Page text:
Morning Five: 07.05.12 EditionPosted by rtmsf on July 5th, 2012
- Here’s hoping everyone had a safe and fun Independence Day yesterday. As we mentioned earlier in the week, holiday or not, this is a landmark week in the history of a number of schools that officially jumped conferences last weekend. Texas A&M in particular celebrated its admission to the SEC with a borderline embarrassing flag-raising ceremony, while Missouri, West Virginia, TCU, Butler, VCU and a few others joined with more modest showings. Much of the talk of course centers on the impact of conference realignment on the college football landscape, but Athlon Sports recently published a look at the winners and losers of all the moves from a basketball perspective. It’s not terribly in-depth but it gives a good overview of the situation as of today.
- Marshall received some excellent news this week as senior forward Dennis Tinnon was granted another year of eligibility with the Thundering Herd. Tinnon, a player who had multiple run-ins with the law before turning his life around at junior college, averaged a double-double (10/10) and was also selected to the CUSA All-Defensive team in his only season at Marshall. He’s already one of the best offensive rebounders in the country (4.0 per game), and his return along with DeAndre Kane’s to an NIT team gives head coach Tom Herrion high hopes for another successful year in Huntington.
- Tinnon successfully went from the junior college route to Division I, but it appears that Michael Bradley (formerly of Connecticut) will take the reverse course even if it’s only for a short period. Bradley, you certainly recall, never played in his two seasons in Storrs (due to a redshirt year and subsequent injuries) but the NCAA would not allow him to play immediately at his favored transfer school, Western Kentucky, so he has decided to attend a junior college rather than sitting out a third consecutive year. Assuming all goes well, his transfer to Vincennes (IN) University will allow him to play one year of competitive basketball before then seeking to move back into Division I with two years of eligibility still intact. For a player who has certainly had to deal with more than his fair share of turmoil in his personal and basketball life, we certainly wish him the best with this plan of action and hope to see him again about a year from now.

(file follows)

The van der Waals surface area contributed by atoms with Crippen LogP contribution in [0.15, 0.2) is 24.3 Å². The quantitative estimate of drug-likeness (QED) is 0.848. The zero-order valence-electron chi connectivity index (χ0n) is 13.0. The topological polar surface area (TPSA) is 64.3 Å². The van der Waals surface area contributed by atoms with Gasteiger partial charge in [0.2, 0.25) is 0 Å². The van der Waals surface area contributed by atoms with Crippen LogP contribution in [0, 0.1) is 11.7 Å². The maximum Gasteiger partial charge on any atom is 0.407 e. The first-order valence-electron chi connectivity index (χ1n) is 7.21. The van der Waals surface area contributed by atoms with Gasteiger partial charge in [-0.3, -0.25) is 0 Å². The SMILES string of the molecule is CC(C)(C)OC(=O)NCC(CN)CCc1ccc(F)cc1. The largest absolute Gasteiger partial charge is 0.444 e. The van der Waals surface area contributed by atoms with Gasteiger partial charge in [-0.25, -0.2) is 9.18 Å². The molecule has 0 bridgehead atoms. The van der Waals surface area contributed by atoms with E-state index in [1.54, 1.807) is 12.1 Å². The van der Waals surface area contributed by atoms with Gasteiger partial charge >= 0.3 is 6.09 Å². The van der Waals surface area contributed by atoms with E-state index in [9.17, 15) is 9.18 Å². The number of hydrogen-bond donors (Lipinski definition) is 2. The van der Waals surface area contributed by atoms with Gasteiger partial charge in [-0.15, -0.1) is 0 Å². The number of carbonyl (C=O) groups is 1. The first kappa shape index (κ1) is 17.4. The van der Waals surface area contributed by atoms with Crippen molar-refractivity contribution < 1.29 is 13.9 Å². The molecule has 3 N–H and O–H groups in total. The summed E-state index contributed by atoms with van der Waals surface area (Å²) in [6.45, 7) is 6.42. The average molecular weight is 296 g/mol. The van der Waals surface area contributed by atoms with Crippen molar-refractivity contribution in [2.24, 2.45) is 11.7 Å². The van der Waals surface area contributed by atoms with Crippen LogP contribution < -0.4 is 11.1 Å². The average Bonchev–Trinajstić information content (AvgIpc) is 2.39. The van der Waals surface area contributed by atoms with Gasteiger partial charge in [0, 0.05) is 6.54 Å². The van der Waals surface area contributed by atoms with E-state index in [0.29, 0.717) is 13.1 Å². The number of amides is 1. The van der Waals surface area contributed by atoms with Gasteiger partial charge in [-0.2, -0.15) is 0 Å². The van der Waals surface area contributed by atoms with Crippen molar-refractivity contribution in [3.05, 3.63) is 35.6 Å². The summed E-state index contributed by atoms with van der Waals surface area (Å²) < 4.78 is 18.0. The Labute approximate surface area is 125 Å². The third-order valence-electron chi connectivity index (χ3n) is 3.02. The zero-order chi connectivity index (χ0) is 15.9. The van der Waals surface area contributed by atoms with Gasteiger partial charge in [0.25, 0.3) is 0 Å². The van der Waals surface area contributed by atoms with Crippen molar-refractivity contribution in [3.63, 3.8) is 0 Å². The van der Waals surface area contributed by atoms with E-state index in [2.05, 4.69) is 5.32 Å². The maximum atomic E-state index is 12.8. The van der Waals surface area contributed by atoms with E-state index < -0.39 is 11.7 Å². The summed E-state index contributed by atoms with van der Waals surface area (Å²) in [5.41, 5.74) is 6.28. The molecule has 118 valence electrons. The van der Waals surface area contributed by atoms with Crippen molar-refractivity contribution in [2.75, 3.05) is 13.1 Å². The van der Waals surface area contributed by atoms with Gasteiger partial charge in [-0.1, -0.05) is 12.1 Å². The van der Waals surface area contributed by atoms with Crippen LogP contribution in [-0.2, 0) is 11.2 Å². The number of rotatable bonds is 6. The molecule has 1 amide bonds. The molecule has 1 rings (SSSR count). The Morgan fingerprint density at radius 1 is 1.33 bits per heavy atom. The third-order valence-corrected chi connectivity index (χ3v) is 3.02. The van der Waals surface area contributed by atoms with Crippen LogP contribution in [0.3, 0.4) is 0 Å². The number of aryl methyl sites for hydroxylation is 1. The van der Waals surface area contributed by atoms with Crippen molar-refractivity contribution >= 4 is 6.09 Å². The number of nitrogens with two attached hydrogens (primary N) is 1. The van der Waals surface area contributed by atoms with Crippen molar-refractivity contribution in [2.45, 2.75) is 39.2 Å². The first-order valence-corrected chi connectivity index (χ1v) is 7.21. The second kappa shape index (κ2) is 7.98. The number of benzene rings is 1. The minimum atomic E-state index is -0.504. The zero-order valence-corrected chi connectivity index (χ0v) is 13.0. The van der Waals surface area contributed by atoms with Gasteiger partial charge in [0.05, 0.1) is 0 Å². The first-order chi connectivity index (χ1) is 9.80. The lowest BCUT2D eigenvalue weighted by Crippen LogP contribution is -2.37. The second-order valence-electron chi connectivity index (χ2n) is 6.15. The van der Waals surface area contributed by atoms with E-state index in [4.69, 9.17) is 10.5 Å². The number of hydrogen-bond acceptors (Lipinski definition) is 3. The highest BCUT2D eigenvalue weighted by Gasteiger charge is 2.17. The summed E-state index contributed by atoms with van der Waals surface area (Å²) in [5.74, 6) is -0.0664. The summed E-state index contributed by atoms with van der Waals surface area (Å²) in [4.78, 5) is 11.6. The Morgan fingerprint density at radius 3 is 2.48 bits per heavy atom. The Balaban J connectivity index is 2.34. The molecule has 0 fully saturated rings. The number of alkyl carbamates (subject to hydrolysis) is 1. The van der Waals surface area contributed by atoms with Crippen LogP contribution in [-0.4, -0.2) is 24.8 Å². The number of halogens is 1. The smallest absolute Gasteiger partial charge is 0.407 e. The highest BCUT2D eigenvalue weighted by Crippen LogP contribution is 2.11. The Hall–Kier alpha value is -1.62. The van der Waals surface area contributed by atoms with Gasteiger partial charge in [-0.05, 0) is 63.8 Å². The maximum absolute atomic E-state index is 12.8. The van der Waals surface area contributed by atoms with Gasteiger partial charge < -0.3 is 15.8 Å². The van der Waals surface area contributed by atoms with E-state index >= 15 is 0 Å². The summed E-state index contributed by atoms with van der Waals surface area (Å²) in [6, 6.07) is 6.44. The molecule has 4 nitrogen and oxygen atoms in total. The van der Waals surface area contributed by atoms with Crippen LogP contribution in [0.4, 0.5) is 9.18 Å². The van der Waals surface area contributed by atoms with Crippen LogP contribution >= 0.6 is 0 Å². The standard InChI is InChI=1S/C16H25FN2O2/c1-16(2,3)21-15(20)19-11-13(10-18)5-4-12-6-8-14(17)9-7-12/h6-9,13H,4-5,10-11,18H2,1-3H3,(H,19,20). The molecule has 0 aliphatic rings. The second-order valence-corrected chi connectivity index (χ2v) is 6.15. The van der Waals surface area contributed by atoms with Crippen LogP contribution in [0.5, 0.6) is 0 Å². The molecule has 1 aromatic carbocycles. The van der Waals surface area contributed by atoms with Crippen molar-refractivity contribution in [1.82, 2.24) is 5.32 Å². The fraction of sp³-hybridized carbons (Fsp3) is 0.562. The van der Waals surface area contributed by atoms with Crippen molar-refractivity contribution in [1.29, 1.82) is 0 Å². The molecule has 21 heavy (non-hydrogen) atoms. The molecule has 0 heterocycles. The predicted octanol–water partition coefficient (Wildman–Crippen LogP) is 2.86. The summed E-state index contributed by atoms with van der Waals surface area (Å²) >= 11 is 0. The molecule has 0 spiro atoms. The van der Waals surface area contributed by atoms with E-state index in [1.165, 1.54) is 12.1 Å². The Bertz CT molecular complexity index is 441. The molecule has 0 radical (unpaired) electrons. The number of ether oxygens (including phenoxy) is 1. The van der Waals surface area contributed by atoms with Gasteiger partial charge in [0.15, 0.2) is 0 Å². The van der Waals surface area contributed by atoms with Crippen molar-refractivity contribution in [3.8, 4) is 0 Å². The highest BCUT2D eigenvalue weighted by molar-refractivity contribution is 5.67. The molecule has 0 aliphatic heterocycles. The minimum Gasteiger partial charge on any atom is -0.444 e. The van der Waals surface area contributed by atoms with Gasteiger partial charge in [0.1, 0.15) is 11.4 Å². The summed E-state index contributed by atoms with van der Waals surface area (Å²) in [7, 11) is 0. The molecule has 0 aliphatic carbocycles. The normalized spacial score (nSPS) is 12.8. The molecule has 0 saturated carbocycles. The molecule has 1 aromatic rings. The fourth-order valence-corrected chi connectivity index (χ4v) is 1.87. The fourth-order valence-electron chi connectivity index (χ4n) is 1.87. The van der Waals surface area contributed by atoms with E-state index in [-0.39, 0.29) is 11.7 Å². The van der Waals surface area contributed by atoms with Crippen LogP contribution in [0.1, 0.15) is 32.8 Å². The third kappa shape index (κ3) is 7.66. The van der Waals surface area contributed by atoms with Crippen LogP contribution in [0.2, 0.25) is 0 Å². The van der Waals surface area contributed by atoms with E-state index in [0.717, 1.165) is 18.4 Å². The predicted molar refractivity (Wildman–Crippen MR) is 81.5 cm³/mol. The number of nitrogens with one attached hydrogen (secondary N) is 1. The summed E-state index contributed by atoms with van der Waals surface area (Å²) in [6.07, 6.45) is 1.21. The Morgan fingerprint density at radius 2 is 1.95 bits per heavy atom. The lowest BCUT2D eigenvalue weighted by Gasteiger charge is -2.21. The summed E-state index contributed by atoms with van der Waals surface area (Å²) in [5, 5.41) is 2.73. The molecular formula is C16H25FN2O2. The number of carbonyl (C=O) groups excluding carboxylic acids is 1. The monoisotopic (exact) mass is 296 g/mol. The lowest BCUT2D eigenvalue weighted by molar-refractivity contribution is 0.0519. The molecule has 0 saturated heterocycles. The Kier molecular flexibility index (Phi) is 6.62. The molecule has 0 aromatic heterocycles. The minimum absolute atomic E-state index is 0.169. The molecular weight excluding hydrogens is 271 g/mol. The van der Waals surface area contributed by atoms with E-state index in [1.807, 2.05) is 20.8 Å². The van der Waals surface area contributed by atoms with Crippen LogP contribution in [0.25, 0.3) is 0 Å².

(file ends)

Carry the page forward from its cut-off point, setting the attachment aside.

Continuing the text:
- The Fayetteville Observer caught up with Kentucky point guard Ryan Harrow, the NC State transfer whom John Calipari will entrust with his dribble-drive offense next season. Harrow’s parents still live in the Raleigh area, and the shadow of his single season as a member of the Wolfpack still hovers over them. Calipari certainly has an illustrious history of getting the most from his point guards, but Harrow is a little older than his freshman counterparts and he had an up-and-down season in his only year of basketball at the D-I level (9/3 on 39% shooting). That top five rating Kentucky has in the preseason polls will be largely dependent on Harrow’s improvement on those numbers.
- In five full seasons at Michigan, John Beilein has won a share of a Big Ten championship, taken the Wolverines to three NCAA Tournaments, and even beaten out none other than Duke and Florida for the services of an elite recruit. As the school’s basketball profile has risen, Beilein is finding that he has considerably more cachet to walk into the living rooms of top prep players across the country with a realistic chance of getting their attention and signing them. This is a somewhat newfound situation for Beilein to find himself in, as this AnnArbor.com profile explains, for a head coach who had previously made most of his career through finding recruiting diamonds in the rough (one word: Pittsnogle). With an elite class already committed for 2013 and a brand-new practice facility to sell on recruits, there’s no reason to believe Michigan basketball is headed anywhere but up.